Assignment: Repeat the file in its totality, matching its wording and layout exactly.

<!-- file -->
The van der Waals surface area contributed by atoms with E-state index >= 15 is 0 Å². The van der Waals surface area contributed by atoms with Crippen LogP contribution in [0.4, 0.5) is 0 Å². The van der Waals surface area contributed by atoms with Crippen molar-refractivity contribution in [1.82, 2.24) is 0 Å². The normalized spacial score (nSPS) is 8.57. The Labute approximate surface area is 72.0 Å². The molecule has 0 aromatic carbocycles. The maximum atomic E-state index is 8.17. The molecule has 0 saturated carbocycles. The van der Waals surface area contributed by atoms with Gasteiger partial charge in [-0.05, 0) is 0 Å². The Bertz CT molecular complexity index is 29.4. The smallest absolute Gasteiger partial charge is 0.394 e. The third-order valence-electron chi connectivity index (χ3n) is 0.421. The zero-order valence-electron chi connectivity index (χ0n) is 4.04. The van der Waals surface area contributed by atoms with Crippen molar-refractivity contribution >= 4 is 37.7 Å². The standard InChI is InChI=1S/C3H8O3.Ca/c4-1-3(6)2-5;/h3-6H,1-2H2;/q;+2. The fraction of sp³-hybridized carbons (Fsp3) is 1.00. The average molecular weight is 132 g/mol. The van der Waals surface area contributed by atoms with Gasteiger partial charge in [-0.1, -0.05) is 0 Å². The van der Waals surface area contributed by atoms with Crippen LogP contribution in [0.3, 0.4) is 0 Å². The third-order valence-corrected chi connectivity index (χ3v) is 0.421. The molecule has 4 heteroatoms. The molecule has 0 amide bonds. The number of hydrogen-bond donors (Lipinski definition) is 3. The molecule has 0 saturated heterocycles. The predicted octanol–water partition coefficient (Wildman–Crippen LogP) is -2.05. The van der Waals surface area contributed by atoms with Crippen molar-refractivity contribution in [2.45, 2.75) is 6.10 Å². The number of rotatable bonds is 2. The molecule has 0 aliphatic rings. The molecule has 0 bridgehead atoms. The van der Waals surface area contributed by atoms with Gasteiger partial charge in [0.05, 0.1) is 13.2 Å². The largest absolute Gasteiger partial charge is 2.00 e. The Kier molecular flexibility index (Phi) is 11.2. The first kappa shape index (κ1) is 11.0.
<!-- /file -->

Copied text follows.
The van der Waals surface area contributed by atoms with E-state index >= 15 is 0 Å². The van der Waals surface area contributed by atoms with Crippen LogP contribution in [0.4, 0.5) is 0 Å². The van der Waals surface area contributed by atoms with Crippen molar-refractivity contribution in [1.82, 2.24) is 0 Å². The normalized spacial score (nSPS) is 8.57. The Labute approximate surface area is 72.0 Å². The molecule has 0 aromatic carbocycles. The maximum atomic E-state index is 8.17. The molecule has 0 saturated carbocycles. The van der Waals surface area contributed by atoms with Gasteiger partial charge in [-0.05, 0) is 0 Å². The Bertz CT molecular complexity index is 29.4. The smallest absolute Gasteiger partial charge is 0.394 e. The third-order valence-electron chi connectivity index (χ3n) is 0.421. The zero-order valence-electron chi connectivity index (χ0n) is 4.04. The van der Waals surface area contributed by atoms with Crippen molar-refractivity contribution >= 4 is 37.7 Å². The standard InChI is InChI=1S/C3H8O3.Ca/c4-1-3(6)2-5;/h3-6H,1-2H2;/q;+2. The fraction of sp³-hybridized carbons (Fsp3) is 1.00. The average molecular weight is 132 g/mol. The van der Waals surface area contributed by atoms with Gasteiger partial charge in [-0.1, -0.05) is 0 Å². The van der Waals surface area contributed by atoms with Crippen LogP contribution in [0.3, 0.4) is 0 Å². The third-order valence-corrected chi connectivity index (χ3v) is 0.421. The molecule has 4 heteroatoms. The molecule has 0 amide bonds. The number of hydrogen-bond donors (Lipinski definition) is 3. The molecule has 0 saturated heterocycles. The predicted octanol–water partition coefficient (Wildman–Crippen LogP) is -2.05. The van der Waals surface area contributed by atoms with Crippen molar-refractivity contribution in [2.45, 2.75) is 6.10 Å². The number of rotatable bonds is 2. The molecule has 0 aliphatic rings. The molecule has 0 bridgehead atoms. The van der Waals surface area contributed by atoms with Gasteiger partial charge in [0.05, 0.1) is 13.2 Å². The largest absolute Gasteiger partial charge is 2.00 e. The Kier molecular flexibility index (Phi) is 11.2. The first kappa shape index (κ1) is 11.0.